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The first quarter of 2020 saw the first of what promises to be many cases involving new privacy laws — including the EU’s General Data Protection Regulation (GDPR) making its way into a U.S. e-discovery dispute. Heading into the year, a majority of Legal Departments suspected that e-discovery would become more complex with the launch of the U.S.’s California Consumer Privacy Act (CCPA), but polling shows that a majority of global organizations are still struggling to comply with the GDPR — which launched more than two years ago. With that in mind, this quarter’s review will take a look at data in three formats: text messages, paper records and overseas email disputes.
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A new administration in the U.S., ransomware, ALSPs, new regulations in the U.S. and abroad, and the long-lasting impact of working remotely are just some of the factors that respondents say will factor in to how law firms need to prepare for 2021.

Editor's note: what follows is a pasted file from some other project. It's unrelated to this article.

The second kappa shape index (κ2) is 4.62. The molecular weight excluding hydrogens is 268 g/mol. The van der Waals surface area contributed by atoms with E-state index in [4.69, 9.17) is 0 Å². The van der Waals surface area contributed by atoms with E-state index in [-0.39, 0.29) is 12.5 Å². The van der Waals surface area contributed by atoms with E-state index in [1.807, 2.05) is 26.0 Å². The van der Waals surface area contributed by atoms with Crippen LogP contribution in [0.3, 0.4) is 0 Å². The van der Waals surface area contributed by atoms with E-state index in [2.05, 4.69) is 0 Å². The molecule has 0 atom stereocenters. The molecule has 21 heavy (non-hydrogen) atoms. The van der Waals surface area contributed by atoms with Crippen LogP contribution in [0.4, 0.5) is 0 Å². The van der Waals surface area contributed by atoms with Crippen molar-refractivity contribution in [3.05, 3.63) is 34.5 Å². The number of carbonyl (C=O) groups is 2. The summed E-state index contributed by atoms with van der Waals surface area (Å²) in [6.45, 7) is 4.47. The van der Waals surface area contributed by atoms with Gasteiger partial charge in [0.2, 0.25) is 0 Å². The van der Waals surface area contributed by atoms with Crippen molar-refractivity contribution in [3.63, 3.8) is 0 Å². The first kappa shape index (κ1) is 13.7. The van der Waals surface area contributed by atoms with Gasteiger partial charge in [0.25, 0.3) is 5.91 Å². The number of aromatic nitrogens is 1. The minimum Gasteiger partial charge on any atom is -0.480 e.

By Debra Baker
Working from home and other social distancing limitations forced even the most reluctant lawyers to embrace new ways of working and connecting with clients in ways that will long outlast the pandemic. With a new year and fresh outlook for the future, the time is ripe for legal technologists and innovators to take the delivery of legal services and client experience to the next level.
By Gwendolyn Seale
Part One of a Two Part Article
While the livestreaming of music performances is not an entirely new phenomenon, the COVID crisis has transformed the live performance landscape, compelling artists from around the world to reach their fanbase by producing “quarantine streams,” in which they livestream their sets on social media platforms. Given this sudden pivot to livestreaming over social media, unsurprisingly many questions have arisen.
By Krishnan Nair
Say Hello to the Digital Services Act.